I haven’t written about the saga of the new Greek bailout, which occurred while I was on vacation. Steve discussed it here.
It was a strange saga. The leftist government rejected a bailout package, choosing instead to put the deal to a vote by the Greek people. Greece, its prime minister Alexis Tsipras, proclaimed, is the birthplace of democracy, so Greeks should decide democratically whether to accept the deal the EU proposed.
Tsipras recommended that the Greeks vote “no” on the EU’s package. They did so overwhelmingly.
But then, Tsipras agreed to a harsher deal than the one he and his people had rejected. There was no plebiscite this time in the cradle of democracy. Instead, Tsipras pushed the deal through the Greek parliament.
Tsipras apparently believed that if the Greeks voted against the EU’s deal, Europe would give it a better deal. But, as should have been obvious to him, the terms the EU was willing to offer were driven by harsh economic realities. The Greek vote couldn’t affect these realities. It was irrelevant.
Moreover, Tsipras’ behavior left a bad taste in the mouth of Europe’s power brokers. If anything, they were now more inclined to stick it to the prime minister and his Syriza Party government than to offer concessions.
Tsipras hoped that the resignation of his obnoxious finance minister would appease Angela Merkel and company. It did not, nor could it have been expected to.
How could Tsipras and his colleagues have been so naive? The answer, it seemed to me, is that they are infantile leftists blinded by their ideology.
This diagnosis is confirmed in a Washington Post story by Griff Witte, Michael Birnbaum, and Anthony Faiola. If anything, Greece’s leaders — “scruffy Marxists,” the Post calls them — were more infantile than I had supposed:
In frigid February, when negotiators sat down across from each other for the first time, the members of the Syriza squad, some of whom were still in their 20s, were abuzz with ideas about putting struggling workers ahead of corporate interests.
Their counterparts from European finance ministries and the International Monetary Fund wanted bloodless numbers. What were Syriza’s concrete proposals? And how would they affect Greece’s bottom line?
Sometimes they were scarcely speaking the same language, as worldviews clashed and tensions started to mount. Syriza’s top negotiators were fresh out of posts as Marxist-oriented economics professors. Their aides were PhD students, steeped in the heady discussions of the academy. The European side, meanwhile, was unaccustomed to hearing rhetoric that had died out of the political mainstream with the 1991 collapse of the Soviet Union.
The Greek negotiators didn’t know much about economics and apparently cared less:
Even words like “competition” — hardly controversial among the market-driven economic elite that Syriza sought to reshape — irked some of the Greek negotiators. . . .Syriza bosses saw the relentless focus on promoting growth as prizing profits over people.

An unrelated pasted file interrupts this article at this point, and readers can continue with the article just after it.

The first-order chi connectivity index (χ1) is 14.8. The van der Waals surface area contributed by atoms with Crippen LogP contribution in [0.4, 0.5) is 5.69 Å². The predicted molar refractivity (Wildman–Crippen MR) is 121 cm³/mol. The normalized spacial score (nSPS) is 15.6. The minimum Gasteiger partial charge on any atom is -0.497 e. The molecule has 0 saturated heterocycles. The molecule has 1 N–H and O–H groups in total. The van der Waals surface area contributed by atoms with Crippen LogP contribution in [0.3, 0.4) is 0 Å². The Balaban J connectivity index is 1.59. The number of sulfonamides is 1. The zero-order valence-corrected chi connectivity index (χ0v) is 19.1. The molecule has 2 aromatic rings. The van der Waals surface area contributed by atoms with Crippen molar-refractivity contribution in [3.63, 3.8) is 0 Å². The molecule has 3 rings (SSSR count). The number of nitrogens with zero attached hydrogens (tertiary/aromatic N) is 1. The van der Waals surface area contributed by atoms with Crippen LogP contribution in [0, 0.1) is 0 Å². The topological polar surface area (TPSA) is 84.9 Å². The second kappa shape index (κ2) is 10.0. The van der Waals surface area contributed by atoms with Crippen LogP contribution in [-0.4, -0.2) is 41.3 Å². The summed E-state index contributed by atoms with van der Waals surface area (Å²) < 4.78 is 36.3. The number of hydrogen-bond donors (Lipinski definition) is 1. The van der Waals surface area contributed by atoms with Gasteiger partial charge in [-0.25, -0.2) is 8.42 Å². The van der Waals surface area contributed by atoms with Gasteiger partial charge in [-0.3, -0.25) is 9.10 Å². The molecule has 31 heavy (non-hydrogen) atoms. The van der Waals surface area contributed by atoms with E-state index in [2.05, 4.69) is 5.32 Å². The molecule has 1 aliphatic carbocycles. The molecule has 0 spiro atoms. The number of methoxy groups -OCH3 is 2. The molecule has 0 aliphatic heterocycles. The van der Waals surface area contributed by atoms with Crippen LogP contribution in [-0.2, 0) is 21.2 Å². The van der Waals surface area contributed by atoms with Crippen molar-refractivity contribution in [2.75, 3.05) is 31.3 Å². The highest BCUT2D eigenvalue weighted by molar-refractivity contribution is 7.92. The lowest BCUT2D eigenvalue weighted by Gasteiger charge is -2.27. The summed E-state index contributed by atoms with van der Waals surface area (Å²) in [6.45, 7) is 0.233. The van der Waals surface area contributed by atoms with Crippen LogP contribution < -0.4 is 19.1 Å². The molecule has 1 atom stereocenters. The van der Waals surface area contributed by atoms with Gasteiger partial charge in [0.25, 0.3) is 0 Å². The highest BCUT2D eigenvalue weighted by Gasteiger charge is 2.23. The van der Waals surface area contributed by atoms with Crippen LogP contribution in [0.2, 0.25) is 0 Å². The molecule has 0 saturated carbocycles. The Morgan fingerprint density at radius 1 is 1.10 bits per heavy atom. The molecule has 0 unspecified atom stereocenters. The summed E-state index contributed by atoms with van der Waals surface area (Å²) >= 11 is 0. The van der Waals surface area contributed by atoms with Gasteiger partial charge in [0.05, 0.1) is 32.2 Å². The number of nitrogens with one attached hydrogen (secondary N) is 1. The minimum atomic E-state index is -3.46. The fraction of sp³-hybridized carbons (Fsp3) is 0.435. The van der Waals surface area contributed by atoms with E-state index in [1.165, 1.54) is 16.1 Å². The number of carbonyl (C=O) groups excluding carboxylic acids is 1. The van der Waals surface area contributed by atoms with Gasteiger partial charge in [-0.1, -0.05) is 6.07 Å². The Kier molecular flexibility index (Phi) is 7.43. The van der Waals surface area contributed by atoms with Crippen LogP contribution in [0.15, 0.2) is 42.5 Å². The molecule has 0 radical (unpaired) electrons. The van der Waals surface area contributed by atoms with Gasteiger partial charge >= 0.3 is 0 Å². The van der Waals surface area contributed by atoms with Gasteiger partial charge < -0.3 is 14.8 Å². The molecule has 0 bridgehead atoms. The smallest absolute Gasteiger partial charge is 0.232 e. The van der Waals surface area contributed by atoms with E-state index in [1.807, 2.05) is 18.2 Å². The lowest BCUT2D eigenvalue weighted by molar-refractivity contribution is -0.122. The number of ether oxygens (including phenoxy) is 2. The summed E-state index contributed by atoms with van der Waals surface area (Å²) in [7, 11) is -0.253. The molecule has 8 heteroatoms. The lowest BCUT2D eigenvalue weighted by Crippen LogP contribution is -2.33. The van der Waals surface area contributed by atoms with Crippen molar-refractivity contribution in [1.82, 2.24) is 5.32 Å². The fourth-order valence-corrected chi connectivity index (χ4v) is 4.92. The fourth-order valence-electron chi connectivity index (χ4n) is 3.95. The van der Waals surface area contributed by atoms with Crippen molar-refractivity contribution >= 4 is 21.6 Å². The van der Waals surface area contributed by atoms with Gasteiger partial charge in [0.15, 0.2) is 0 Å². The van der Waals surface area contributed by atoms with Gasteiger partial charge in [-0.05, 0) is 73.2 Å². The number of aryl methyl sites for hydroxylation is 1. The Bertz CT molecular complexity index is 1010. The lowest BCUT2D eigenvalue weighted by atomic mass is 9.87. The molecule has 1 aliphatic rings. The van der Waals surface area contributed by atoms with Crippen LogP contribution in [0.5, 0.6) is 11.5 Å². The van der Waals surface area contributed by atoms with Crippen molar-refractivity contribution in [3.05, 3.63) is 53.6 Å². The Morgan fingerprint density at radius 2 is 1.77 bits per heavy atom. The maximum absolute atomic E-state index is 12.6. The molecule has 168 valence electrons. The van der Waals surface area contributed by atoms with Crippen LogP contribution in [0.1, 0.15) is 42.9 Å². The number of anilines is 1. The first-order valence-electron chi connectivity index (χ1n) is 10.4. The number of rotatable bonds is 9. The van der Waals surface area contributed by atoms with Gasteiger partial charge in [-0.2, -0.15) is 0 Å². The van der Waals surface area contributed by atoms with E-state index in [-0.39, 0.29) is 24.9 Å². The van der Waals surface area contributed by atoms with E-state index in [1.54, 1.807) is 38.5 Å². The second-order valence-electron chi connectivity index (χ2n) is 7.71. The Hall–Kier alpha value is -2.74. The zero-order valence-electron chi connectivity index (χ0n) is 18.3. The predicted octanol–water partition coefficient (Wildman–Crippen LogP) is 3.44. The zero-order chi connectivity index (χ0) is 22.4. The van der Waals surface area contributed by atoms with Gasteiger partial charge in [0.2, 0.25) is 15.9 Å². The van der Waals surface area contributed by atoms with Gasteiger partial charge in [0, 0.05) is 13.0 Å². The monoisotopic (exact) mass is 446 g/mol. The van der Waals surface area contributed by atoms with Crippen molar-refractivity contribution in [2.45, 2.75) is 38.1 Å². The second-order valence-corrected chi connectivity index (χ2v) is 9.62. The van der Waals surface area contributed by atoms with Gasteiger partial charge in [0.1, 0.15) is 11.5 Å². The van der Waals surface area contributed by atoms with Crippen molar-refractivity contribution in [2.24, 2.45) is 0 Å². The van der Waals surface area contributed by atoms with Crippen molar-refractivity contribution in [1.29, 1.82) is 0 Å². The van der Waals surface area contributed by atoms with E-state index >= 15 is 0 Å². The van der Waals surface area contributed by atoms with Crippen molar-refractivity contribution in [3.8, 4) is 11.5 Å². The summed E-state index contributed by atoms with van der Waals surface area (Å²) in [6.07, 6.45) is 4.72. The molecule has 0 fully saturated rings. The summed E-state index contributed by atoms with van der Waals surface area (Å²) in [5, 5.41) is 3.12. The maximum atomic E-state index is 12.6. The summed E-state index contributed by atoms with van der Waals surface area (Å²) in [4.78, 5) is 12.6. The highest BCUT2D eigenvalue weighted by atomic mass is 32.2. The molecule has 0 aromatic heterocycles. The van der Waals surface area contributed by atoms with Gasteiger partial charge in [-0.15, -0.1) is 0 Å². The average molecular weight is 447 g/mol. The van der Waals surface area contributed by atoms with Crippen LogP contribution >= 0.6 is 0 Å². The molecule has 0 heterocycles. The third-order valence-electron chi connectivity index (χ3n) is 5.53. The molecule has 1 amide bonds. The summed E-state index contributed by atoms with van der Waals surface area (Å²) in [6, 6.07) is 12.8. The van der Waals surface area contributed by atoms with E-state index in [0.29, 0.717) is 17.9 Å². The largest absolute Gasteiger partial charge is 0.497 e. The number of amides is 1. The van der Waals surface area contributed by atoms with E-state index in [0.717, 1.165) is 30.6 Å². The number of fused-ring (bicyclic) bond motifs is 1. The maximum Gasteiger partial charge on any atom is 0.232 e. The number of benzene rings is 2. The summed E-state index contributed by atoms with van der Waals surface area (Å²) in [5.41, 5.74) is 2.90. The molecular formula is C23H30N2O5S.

They didn’t know much about history, either:
Greece’s strategy had been premised on the idea that it could peel away allies to advocate on its behalf against an austerity-minded European establishment dominated by Germany. But instead, some of the continent’s smallest nations became its fiercest critics.
Officials from Eastern European countries that suffered for decades under communism warned of the dangers of giving in to the left.
Syriza’s sense of entitlement astonished EU members:
[C]ountries wrestling with their own economic troubles marveled that a nation receiving so much support could be so seemingly oblivious to the impact of the bailouts beyond its own borders.
“People need to understand that a country like mine has contributions to Greece that are nearly 10 percent of our annual budget and 2.5 percent of our GDP,” said Stubb, the Finnish finance minister. “We’re not talking about small potatoes.”
Today’s scruffy Marxists are a spoiled lot.
Even in the aftermath of its negotiating debacle, the Greek left continues to miss the point. It sees the EU’s tough negotiating positions not in economic terms, as old-fashioned Marxists might tend to, but rather as an attempt to send a message to other European countries not to elect leftist governments.
There probably is something to this view, but in the main it wasn’t personal; it was just business. And if any message was being sent, it was probably a message to the Greek people to elect a government that isn’t “irked” by the concept of economic competition.
After the fall of the Soviet Union, we learned that virtually no one in authority believed the official hard left ideology of the state. The leadership was not delusional, which is probably why it managed to hold power for so long.
By contrast, today’s European left believes its own bullshit. As Greece found out the hard way, that’s a recipe for disaster.